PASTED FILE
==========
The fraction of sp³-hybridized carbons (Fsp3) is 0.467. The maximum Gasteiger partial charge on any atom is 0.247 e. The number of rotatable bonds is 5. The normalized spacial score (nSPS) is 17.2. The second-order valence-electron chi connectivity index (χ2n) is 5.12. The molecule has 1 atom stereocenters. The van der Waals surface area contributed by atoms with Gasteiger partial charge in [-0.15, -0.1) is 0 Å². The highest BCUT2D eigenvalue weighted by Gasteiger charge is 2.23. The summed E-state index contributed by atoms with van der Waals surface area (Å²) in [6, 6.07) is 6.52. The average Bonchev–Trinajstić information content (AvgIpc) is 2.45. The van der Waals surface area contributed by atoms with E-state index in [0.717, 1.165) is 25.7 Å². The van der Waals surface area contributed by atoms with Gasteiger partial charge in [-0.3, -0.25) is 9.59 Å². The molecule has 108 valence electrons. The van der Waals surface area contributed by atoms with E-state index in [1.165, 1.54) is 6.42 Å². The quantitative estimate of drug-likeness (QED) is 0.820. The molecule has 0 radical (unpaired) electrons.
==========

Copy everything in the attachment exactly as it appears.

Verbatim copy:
The fraction of sp³-hybridized carbons (Fsp3) is 0.467. The maximum Gasteiger partial charge on any atom is 0.247 e. The number of rotatable bonds is 5. The normalized spacial score (nSPS) is 17.2. The second-order valence-electron chi connectivity index (χ2n) is 5.12. The molecule has 1 atom stereocenters. The van der Waals surface area contributed by atoms with Gasteiger partial charge in [-0.15, -0.1) is 0 Å². The highest BCUT2D eigenvalue weighted by Gasteiger charge is 2.23. The summed E-state index contributed by atoms with van der Waals surface area (Å²) in [6, 6.07) is 6.52. The average Bonchev–Trinajstić information content (AvgIpc) is 2.45. The van der Waals surface area contributed by atoms with E-state index in [0.717, 1.165) is 25.7 Å². The van der Waals surface area contributed by atoms with Gasteiger partial charge in [-0.3, -0.25) is 9.59 Å². The molecule has 108 valence electrons. The van der Waals surface area contributed by atoms with E-state index in [1.165, 1.54) is 6.42 Å². The quantitative estimate of drug-likeness (QED) is 0.820. The molecule has 0 radical (unpaired) electrons.